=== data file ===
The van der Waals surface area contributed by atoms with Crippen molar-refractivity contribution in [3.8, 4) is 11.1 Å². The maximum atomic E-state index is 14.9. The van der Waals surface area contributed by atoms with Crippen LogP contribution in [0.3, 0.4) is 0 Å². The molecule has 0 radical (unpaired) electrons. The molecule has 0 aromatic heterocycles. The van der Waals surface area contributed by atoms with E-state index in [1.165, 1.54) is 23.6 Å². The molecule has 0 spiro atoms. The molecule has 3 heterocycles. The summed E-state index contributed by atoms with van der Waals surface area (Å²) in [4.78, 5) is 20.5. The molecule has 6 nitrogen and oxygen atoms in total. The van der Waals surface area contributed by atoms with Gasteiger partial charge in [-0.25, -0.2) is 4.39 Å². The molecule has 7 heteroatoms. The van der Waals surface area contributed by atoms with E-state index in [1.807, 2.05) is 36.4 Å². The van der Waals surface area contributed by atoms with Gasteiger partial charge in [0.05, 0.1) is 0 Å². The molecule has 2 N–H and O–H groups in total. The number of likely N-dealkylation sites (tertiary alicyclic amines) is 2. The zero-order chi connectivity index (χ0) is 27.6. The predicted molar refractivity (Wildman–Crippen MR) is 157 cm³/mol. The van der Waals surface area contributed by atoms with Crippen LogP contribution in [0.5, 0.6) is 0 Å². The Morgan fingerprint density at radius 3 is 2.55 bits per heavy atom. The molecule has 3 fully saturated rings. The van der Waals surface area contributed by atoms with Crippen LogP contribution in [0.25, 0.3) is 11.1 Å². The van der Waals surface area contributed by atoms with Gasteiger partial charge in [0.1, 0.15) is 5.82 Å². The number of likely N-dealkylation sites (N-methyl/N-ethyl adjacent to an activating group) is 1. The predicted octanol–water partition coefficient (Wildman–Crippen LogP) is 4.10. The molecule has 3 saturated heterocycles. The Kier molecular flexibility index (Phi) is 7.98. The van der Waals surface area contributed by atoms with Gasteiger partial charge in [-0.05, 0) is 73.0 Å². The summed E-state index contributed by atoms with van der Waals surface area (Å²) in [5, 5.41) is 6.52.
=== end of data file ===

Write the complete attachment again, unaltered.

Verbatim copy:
The van der Waals surface area contributed by atoms with Crippen molar-refractivity contribution in [3.8, 4) is 11.1 Å². The maximum atomic E-state index is 14.9. The van der Waals surface area contributed by atoms with Crippen LogP contribution in [0.3, 0.4) is 0 Å². The molecule has 0 radical (unpaired) electrons. The molecule has 0 aromatic heterocycles. The van der Waals surface area contributed by atoms with E-state index in [1.165, 1.54) is 23.6 Å². The molecule has 0 spiro atoms. The molecule has 3 heterocycles. The summed E-state index contributed by atoms with van der Waals surface area (Å²) in [4.78, 5) is 20.5. The molecule has 6 nitrogen and oxygen atoms in total. The van der Waals surface area contributed by atoms with Gasteiger partial charge in [-0.25, -0.2) is 4.39 Å². The molecule has 7 heteroatoms. The van der Waals surface area contributed by atoms with E-state index in [1.807, 2.05) is 36.4 Å². The van der Waals surface area contributed by atoms with Gasteiger partial charge in [0.05, 0.1) is 0 Å². The molecule has 2 N–H and O–H groups in total. The number of likely N-dealkylation sites (tertiary alicyclic amines) is 2. The zero-order chi connectivity index (χ0) is 27.6. The predicted molar refractivity (Wildman–Crippen MR) is 157 cm³/mol. The van der Waals surface area contributed by atoms with Crippen LogP contribution in [0.5, 0.6) is 0 Å². The Morgan fingerprint density at radius 3 is 2.55 bits per heavy atom. The molecule has 3 fully saturated rings. The van der Waals surface area contributed by atoms with Crippen LogP contribution in [0.25, 0.3) is 11.1 Å². The van der Waals surface area contributed by atoms with Gasteiger partial charge in [0.1, 0.15) is 5.82 Å². The number of likely N-dealkylation sites (N-methyl/N-ethyl adjacent to an activating group) is 1. The predicted octanol–water partition coefficient (Wildman–Crippen LogP) is 4.10. The molecule has 3 saturated heterocycles. The Kier molecular flexibility index (Phi) is 7.98. The van der Waals surface area contributed by atoms with Gasteiger partial charge in [-0.05, 0) is 73.0 Å². The summed E-state index contributed by atoms with van der Waals surface area (Å²) in [5, 5.41) is 6.52.